Some people view the Camino as an opportunity to unplug from the world and escape the frenetic pace of contemporary society. Indeed some are critical of those who stay in touch through social media. For me, social media provides a means for my family and friends to follow our progress; and a chance for me to share with others this great experience – and perhaps inspire others to consider walking their own Camino.

One of my passions is photography. Most people take a phone/camera or small point-and-shoot camera. These can produce great images, especially in good light. But for me, they are not great in low light, and many interiors such as churches or museums challenge those cameras. So my one concession to weight is that I will be taking my DSLR camera, albeit with just one lens.

Pilgrims in past ages would travel from place to place and keep journals, write letters and maintain such communication as they could with those back home. So I see no contradiction in taking some light technology to help deepen the experience through providing access to information, translation of menus, or simple navigation, as well as to communicate with those close to me but distant geographically. For me, there is no distinction between a modern pilgrim asking for wifi and the medieval pilgrims who asked for paper and ink.

I hope this video helps others considering a long trek, such as the Camino – and I welcome comments here or below the video on YouTube 🙂

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INDEX – If you wish to follow our journey from the beginning, or jump in to any of the Camino posts,
here is a link to the index page – which can also be found in the navigation bar at the top of this blog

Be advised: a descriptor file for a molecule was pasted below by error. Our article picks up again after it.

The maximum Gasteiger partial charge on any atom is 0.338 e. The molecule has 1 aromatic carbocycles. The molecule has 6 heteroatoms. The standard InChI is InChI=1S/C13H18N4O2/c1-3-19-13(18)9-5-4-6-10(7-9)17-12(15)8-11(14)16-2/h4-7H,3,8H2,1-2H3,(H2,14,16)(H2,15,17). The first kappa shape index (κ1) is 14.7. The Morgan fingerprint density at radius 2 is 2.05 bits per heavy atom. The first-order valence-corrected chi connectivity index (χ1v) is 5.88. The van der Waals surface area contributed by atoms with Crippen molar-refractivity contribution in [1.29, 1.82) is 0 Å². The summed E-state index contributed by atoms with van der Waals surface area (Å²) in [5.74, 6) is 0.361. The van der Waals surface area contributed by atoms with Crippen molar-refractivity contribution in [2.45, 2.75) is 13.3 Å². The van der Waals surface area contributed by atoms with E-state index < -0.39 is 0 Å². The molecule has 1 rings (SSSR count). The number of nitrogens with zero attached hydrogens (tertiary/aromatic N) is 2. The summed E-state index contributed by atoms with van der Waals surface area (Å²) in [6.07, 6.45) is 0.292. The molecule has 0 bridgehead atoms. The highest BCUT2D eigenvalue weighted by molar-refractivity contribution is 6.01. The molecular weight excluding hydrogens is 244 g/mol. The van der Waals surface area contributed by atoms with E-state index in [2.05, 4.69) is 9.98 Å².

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Camino training – a lighthearted look

Training for any long walk, including the Camino de Santiago, an ancient pilgrimage route across northern Spain, requires some preparation, both physical and mental.

Physical preparation – walking with backpacks

Firstly, physical preparation must include walking on paths analogous to the kinds of track we expect to encounter, with distance and hills and varying terrain. And as departure time approaches it is important to get used to walking with poles – remember a million step walk over 800km (500 miles) requires you to lift those poles a million times. The poles feel light, but you need to build those muscles. And of course, it is vital to practice with packs loaded with everything you intend to carry. Here is a typical day on the track. We are currently covering around 10-12kms (6.2 – 7.5 miles) a day training with packs.

Becoming aware of the bigger picture – taking note of your surroundings

Walking frees the mind and de-stresses the body. The body establishes a natural rhythm and if you keep your eyes open you will see connections that show how the landscape shapes a society, or you will encounter and take note of those services required to maintain a modern society the way the components of a complex organism interact to sustain life all around us. Or maybe I’m just over-thinking it…

Acceptance of setbacks

Life is full of setbacks – some minor, some major – and these serve to make us pause and consider alternative solutions to our problems. It is part of the creative process that enriches our lives. Setbacks can be in our career, our relationships, or losing that fiddly little piece that sprung out of your glasses frame. Whatever it is, there is an analogue in finding a physical barrier to our habitual training route. This time after walking for 4km only to have to turn back and find another route before breakfast.

Making friends with the locals

No matter how isolated your training path may be, no matter how isolated you feel, there are always unexpected encounters. As the saying goes, “there are no strangers, just friends you haven’t met yet”. We are often accompanied on our training walks by a whole range of such friends – be they people out for a ride on a mountain bike, or fellow walkers enjoying the fresh air and bucolic ambience. But quite often there are no people at all – just the local kangaroos or foxes or cockatoos bemused at our antics.

It will be interesting to see how well our training has prepared us for the road ahead. And let me know in the comments about your insights into preparing for a long trek.